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Incidence of venous and arterial thromboembolic events reported in the tofacitinib rheumatoid arthritis, psoriasis and psoriatic arthritis development programmes and from real-world data

Author

Ann Rheum Dis. 2020 Aug 5;annrheumdis-2019-216761.doi: 10.1136/annrheumdis-2019-216761. Online ahead of print.

Philip Mease 1, Christina Charles-Schoeman 2, Stanley Cohen 3, Lara Fallon 4, John Woolcott 5, Huifeng Yun 6, Joel Kremer 7, Jeffrey Greenberg 8, Wendi Malley 8, Alina Onofrei 8, Keith S Kanik 9, Daniela Graham 9, Cunshan Wang 10, Carol Connell 11, Hernan Valdez 12, Manfred Hauben 13 14, Eric Hung 13, Ann Madsen 15, Thomas V Jones 16, Jeffrey R Curtis 17

Author Information

1 Rheumatology Clinical Research Division, Swedish Medical Center/Providence St. Joseph Health and University of Washington, Seattle, Washington, USA pmease@philipmease.com.

2 Division of Rheumatology, University of California, Los Angeles, California, USA.

3 Metroplex Research Center, Dallas, Texas, USA.

4 Inflammation and Immunology - Global Medical Affairs, Pfizer Inc, Kirkland, Quebec, Canada.

5 Inflammation and Immunology, Pfizer Inc, Collegeville, Pennsylvania, USA.

6 Department of Epidemiology, University of Alabama at Birmingham, Birmingham, Alabama, USA.

7 Albany Medical College and The Center for Rheumatology, Albany, New York, USA.

8 Corrona LLC, Waltham, Massachusetts, USA.

9 Inflammation and Immunology TA, Pfizer Inc, Groton, Connecticut, USA.

10 Statistics, Global Product Development, Pfizer Inc, Groton, Connecticut, USA.

11 Clinical Development & Operations, Pfizer Inc, Groton, Connecticut, USA.

12 Global Product Development, Inflammation and Immunology, Pfizer Inc, New York, New York, USA.

13 Worldwide Safety, Pfizer Inc, New York, New York, USA.

14 Department of Medicine, NYU Langone Health, New York, New York, USA.

15 Global Medical Epidemiology, Pfizer Inc, New York, New York, USA.

16 Worldwide Medical and Safety, Pfizer Inc, Collegeville, Pennsylvania, USA.

17 Division of Clinical Immunology and Rheumatology, University of Alabama at Birmingham, Birmingham, Alabama, USA.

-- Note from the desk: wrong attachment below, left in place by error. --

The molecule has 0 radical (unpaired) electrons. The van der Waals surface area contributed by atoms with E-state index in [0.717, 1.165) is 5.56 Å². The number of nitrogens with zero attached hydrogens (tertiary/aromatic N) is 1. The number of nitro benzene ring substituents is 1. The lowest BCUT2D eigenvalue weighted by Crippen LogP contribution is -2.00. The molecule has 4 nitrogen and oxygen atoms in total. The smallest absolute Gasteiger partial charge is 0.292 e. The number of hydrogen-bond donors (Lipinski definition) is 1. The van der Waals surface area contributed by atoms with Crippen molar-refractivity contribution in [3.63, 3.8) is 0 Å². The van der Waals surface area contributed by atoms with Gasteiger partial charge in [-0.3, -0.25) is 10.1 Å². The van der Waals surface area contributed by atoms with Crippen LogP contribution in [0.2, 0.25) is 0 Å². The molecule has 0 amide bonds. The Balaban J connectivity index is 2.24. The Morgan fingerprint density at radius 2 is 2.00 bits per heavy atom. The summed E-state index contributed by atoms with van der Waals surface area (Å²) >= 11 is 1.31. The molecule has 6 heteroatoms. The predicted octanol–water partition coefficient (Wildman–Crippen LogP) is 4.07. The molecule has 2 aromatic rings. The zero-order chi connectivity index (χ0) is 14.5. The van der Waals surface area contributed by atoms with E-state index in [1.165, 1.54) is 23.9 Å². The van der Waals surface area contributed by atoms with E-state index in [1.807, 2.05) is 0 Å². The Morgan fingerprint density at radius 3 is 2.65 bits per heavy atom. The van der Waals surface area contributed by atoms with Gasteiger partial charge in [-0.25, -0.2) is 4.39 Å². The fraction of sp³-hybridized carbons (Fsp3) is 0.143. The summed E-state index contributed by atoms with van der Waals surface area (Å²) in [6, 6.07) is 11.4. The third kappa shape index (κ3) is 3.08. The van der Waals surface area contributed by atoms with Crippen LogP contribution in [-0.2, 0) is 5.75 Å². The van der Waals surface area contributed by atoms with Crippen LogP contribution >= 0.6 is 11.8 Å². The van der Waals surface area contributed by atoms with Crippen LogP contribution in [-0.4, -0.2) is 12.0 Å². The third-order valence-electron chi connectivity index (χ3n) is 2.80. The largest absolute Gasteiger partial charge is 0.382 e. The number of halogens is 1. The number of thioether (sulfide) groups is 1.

Abstract

Objectives: Tofacitinib is a Janus kinase inhibitor for the treatment of rheumatoid arthritis (RA), psoriatic arthritis (PsA) and ulcerative colitis, and has been investigated in psoriasis (PsO). Routine pharmacovigilance of an ongoing, open-label, blinded-endpoint, tofacitinib RA trial (Study A3921133; NCT02092467) in patients aged ≥50 years and with ≥1 cardiovascular risk factor identified a higher frequency of pulmonary embolism (PE) and all-cause mortality for patients receiving tofacitinib 10 mg twice daily versus those receiving tumour necrosis factor inhibitors and resulted in identification of a safety signal for tofacitinib. Here, we report the incidence of deep vein thrombosis (DVT), PE, venous thromboembolism (VTE; DVT or PE) and arterial thromboembolism (ATE) from the tofacitinib RA (excluding Study A3921133), PsA and PsO development programmes and observational studies. Data from an ad hoc safety analysis of Study A3921133 are reported separately within.

Methods: This post-hoc analysis used data from separate tofacitinib RA, PsO and PsA programmes. Incidence rates (IRs; patients with events per 100 patient-years' exposure) were calculated for DVT, PE, VTE and ATE, including for populations stratified by defined baseline cardiovascular or VTE risk factors. Observational data from the US Corrona registries (including cardiovascular risk factor stratification), IBM MarketScan research database and the US FDA Adverse Event Reporting System (FAERS) database were analysed.

Results: 12 410 tofacitinib-treated patients from the development programmes (RA: n=7964; PsO: n=3663; PsA: n=783) were included. IRs (95% CI) of thromboembolic events among the all tofacitinib cohorts' average tofacitinib 5 mg and 10 mg twice daily treated patients for RA, respectively, were: DVT (0.17 (0.09-0.27) and 0.15 (0.09-0.22)); PE (0.12 (0.06-0.22) and 0.13 (0.08-0.21)); ATE (0.32 (0.22-0.46) and 0.38 (0.28-0.49)). Among PsO patients, IRs were: DVT (0.06 (0.00-0.36) and 0.06 (0.02-0.15)); PE (0.13 (0.02-0.47) and 0.09 (0.04-0.19)); ATE (0.52 (0.22-1.02) and 0.22 (0.13-0.35)). Among PsA patients, IRs were: DVT (0.00 (0.00-0.28) and 0.13 (0.00-0.70)); PE (0.08 (0.00-0.43) and 0.00 (0.00-0.46)); ATE (0.31 (0.08-0.79) and 0.38 (0.08-1.11)). IRs were similar between tofacitinib doses and generally higher in patients with baseline cardiovascular or VTE risk factors. IRs from the overall Corrona populations and in Corrona RA patients (including tofacitinib-naïve/biologic disease-modifying antirheumatic drug-treated and tofacitinib-treated) with baseline cardiovascular risk factors were similar to IRs observed among the corresponding patients in the tofacitinib development programme. No signals of disproportionate reporting of DVT, PE or ATE with tofacitinib were identified in the FAERS database.

Conclusions: DVT, PE and ATE IRs in the tofacitinib RA, PsO and PsA programmes were similar across tofacitinib doses, and generally consistent with observational data and published IRs of other treatments. As expected, IRs of thromboembolic events were elevated in patients with versus without baseline cardiovascular or VTE risk factors, and were broadly consistent with those observed in the Study A3921133 ad hoc safety analysis data, although the IR (95% CI) for PE was greater in patients treated with tofacitinib 10 mg twice daily in Study A3921133 (0.54 (0.32-0.87)), versus patients with baseline cardiovascular risk factors treated with tofacitinib 10 mg twice daily in the RA programme (0.24 (0.13-0.41)).